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As the iPhone grows only more popular, users don't seem to care -- or even be aware -- that the handhelds aren't exactly Fort Knox. Mobile computing expert Chris Null discusses the problem.
Last October, a story made the rounds that raised more than a few eyebrows: If you had an iPhone running the latest version of the OS, you could tap Emergency Call, dial ###, then hit the lock button. Boom: Your iPhone would zip straight to the home screen.
Though it took about a month, Apple eventually fixed the flaw, but the hack itself wasnt all that alarming. Why? Because this wasnt the first time the iPhone had been found to have a security flaw that let anyone who knew the secret bypass its sad security. Only a few months earlier the password lock had been broken Just as it had been broken in January of the same year.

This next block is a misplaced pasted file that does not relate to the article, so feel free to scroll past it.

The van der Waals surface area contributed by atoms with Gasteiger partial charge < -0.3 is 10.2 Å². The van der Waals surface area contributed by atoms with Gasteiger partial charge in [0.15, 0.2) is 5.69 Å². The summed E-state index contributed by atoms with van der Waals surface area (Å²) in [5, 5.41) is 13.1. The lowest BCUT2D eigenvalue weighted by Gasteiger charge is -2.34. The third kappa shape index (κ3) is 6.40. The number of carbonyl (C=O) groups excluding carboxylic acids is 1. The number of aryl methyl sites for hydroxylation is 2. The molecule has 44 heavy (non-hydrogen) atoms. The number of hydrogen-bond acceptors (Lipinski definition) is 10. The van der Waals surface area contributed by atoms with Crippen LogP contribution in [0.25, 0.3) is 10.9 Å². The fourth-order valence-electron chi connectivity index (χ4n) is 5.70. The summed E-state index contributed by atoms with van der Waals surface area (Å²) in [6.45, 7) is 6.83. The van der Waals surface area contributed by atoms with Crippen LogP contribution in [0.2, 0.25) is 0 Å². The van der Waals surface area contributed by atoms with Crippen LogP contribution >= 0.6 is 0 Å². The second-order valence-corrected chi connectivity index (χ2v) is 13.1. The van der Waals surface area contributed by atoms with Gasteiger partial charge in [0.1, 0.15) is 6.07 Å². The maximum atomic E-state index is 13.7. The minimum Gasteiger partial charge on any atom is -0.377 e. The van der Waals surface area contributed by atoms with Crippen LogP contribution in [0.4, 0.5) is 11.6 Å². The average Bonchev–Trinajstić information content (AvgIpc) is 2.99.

Thats three password hacks in 2010 none requiring special software or any special knowledge not available through the most cursory of Google searches. Tens of millions of users were potentially impacted by the problem, and most of them probably never even knew it.
Im an iPhone user and Im fully aware that the only real value my four-digit password has is keeping my kids from playing Plants vs. Zombies when theyre supposed to be doing their homework. It just isnt a serious security system, and it isnt intended to be one.
Read the rest about Mobile security at eSecurityPlanet.